As women, we’re used to hearing jokes about our fluctuating hormones causing problems. In fact, the expression “feeling hormonal” is commonly used (often in a tongue-in-cheek manner) to describe a woman in a particularly irritated mood.
While most of us take such ribbing in stride, the truth is that hormonal problems can be quite serious. Case in point: polycystic ovary syndrome. PCOS is a disorder marked by a hormone imbalance, with symptoms ranging from excess hair growth to menstrual irregularity and fertility problems. It is, in fact, the number one cause of female infertility. According to the U.S. Department of Health and Human Services, between 1 in 10 and 1 in 20 American women has PCOS, which can occur in girls as young as 11 years old.
Complications from PCOS include diabetes and heart disease but early diagnosis and treatment can help control symptoms and reduce the risk of later complications and long-term problems.
Antoni Duleba, MD, chief of the Division of Reproductive Endocrinology and Infertility, is a recognized expert on PCOS. He also conducts extensive PCOS research in hopes of finding its root cause and possible solutions. We asked him to provide some insights about this serious disorder, which affects as many as 5 million American women.
Question: What is PCOS?
Answer: Polycystic ovary syndrome is not a single disease, but a group of disorders best defined as the absence of regular menstrual cycles and increased testosterone activity. Testosterone is a type of male hormone made by the body, which women also have in small amounts. In women, the ovaries normally make a tiny amount of testosterone, but in PCOS they start making slightly more. This increased testosterone can create an imbalance between a woman’s male and female hormones, leading to missed periods and other problems.
Q: What are its signs and symptoms?
A: PCOS may present in many ways. Most often, patients describe infrequent or absent menstrual cycle and excessive hair growth in some areas of the body, especially upper lip, chin, chest, abdomen and low back. Weight gain is also often seen with PCOS. Other symptoms may include dark skin patches, thinning hair, acne and depression. Blood tests often reveal an elevated testosterone level and a pelvic ultrasound may demonstrate excessive thickness of endometrium (lining of the uterus) and enlarged ovaries with many small cysts.
Q: What kind of issues can it cause?
A: PCOS has a major impact on a patient’s quality of life by affecting self-image (cosmetic effects of excessive hair growth, acne) and menstrual irregularities associated with lack of ovulation and consequent infertility. Furthermore, women with PCOS are at increased risk of metabolic dysfunction, including pre-diabetes or diabetes and abnormal lipid profile (high cholesterol and triglycerides).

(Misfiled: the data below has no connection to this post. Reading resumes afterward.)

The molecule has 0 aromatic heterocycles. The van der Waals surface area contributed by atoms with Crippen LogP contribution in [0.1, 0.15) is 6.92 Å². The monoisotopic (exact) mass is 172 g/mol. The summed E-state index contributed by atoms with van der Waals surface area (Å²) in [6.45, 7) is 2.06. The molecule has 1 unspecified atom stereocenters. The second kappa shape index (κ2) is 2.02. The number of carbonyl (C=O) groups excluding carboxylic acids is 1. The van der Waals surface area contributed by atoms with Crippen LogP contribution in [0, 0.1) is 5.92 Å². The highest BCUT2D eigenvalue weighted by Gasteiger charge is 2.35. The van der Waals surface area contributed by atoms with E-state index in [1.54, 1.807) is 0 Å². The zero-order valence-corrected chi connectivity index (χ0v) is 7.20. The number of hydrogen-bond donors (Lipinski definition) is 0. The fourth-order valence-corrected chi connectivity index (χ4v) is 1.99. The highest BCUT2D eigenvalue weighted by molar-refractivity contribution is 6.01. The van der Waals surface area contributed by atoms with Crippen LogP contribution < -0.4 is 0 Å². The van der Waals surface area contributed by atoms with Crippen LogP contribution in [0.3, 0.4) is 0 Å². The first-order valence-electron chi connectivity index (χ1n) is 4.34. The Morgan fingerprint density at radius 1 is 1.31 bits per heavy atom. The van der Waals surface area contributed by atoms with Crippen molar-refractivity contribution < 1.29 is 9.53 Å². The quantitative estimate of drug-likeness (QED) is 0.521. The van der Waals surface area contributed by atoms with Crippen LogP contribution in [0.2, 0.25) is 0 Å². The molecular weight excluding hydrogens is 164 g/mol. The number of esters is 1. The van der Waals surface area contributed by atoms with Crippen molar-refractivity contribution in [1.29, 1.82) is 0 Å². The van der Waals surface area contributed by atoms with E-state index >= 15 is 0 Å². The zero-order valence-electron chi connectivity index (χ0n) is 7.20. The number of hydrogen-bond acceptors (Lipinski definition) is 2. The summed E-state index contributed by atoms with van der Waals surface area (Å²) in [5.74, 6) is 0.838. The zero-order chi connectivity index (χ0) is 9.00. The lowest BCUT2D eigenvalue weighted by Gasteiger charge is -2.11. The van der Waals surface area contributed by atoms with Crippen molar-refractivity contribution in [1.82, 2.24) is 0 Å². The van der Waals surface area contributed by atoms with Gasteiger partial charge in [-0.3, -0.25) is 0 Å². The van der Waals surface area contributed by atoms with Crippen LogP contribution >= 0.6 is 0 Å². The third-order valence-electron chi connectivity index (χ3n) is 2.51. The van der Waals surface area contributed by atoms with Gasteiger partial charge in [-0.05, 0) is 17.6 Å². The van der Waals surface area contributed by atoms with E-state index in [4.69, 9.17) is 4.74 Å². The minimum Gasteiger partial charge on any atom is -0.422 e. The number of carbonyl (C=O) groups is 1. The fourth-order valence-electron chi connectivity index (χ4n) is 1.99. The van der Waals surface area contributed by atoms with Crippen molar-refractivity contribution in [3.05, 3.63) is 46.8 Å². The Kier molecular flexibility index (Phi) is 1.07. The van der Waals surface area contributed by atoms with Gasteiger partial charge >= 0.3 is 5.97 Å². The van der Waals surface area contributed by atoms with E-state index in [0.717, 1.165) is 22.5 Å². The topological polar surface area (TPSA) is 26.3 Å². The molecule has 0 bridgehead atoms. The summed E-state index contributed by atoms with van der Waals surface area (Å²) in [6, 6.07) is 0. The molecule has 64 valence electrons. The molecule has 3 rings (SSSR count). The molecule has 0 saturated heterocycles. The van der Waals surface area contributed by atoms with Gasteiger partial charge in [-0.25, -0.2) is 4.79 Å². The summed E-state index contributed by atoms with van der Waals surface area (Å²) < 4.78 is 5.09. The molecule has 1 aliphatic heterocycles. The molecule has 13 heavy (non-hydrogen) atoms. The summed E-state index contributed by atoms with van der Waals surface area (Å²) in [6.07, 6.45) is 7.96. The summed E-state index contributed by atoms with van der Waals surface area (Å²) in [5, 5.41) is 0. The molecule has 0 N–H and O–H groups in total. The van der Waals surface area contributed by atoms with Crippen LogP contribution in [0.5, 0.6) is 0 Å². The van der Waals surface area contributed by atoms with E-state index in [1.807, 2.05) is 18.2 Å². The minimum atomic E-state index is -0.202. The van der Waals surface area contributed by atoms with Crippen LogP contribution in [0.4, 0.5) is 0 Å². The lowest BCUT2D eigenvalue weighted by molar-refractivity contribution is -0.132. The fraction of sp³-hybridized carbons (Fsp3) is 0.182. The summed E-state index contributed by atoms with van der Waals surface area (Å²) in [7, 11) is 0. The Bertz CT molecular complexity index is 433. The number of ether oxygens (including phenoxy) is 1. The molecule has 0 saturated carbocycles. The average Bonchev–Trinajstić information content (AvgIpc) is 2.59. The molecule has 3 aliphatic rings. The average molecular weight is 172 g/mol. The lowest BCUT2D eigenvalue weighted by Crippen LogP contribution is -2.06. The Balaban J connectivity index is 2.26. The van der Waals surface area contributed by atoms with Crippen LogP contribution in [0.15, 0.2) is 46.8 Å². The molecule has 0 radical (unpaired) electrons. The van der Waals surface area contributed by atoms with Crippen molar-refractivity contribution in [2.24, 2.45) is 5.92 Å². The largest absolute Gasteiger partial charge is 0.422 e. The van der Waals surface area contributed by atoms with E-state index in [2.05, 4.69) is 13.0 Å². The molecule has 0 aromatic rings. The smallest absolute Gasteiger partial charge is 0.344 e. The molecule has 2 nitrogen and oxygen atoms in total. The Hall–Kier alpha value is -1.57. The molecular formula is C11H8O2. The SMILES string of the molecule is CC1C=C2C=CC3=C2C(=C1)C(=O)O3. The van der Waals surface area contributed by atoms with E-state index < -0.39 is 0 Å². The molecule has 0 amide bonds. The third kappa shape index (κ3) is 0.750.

Q: What causes this disorder?
A: A cause, or more likely multiple causes of PCOS, are still not known. Researchers propose such possibilities as genetic predisposition, environmental factors, abnormal development and function of ovaries, impaired activity of the hypothalamus and the pituitary gland, chronic inflammation and excessive insulin levels. Regarding insulin, which is a hormone that controls the body’s conversion of food into energy, research studies have shown that many women with PCOS have reduced sensitivity to certain functions of insulin and, as a result, have too much insulin in their bodies. Excess insulin appears to increase production of male hormones, which may underlie the raised testosterone levels in PCOS.
Q: How is it diagnosed?
A: The most important part of the diagnosis of PCOS is the information from the patient regarding her symptoms related to excessive activity of testosterone and menstrual irregularities. Blood tests should evaluate levels of several hormones assessing ovarian function and thyroid and adrenal gland activity. In addition, it is important to measure serum lipids (cholesterol and triglycerides), glucose and insulin.
Q: How is it treated?
A: PCOS can be treated through a variety of medications and lifestyle changes. The treatment varies according to patient symptoms, whether or not they want to become pregnant, and also with regard to possible complications. Depending on the situation, treatments can include birth control pills, diabetes medications, fertility therapies, surgery and medicine for increased hair growth or extra male hormones. Also, since many women with PCOS are overweight or obese, diet and exercise may be recommended to reduce weight. Weight loss can improve the body’s use of insulin and help to restore normal hormonal levels.
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Obstetrics & Gynecology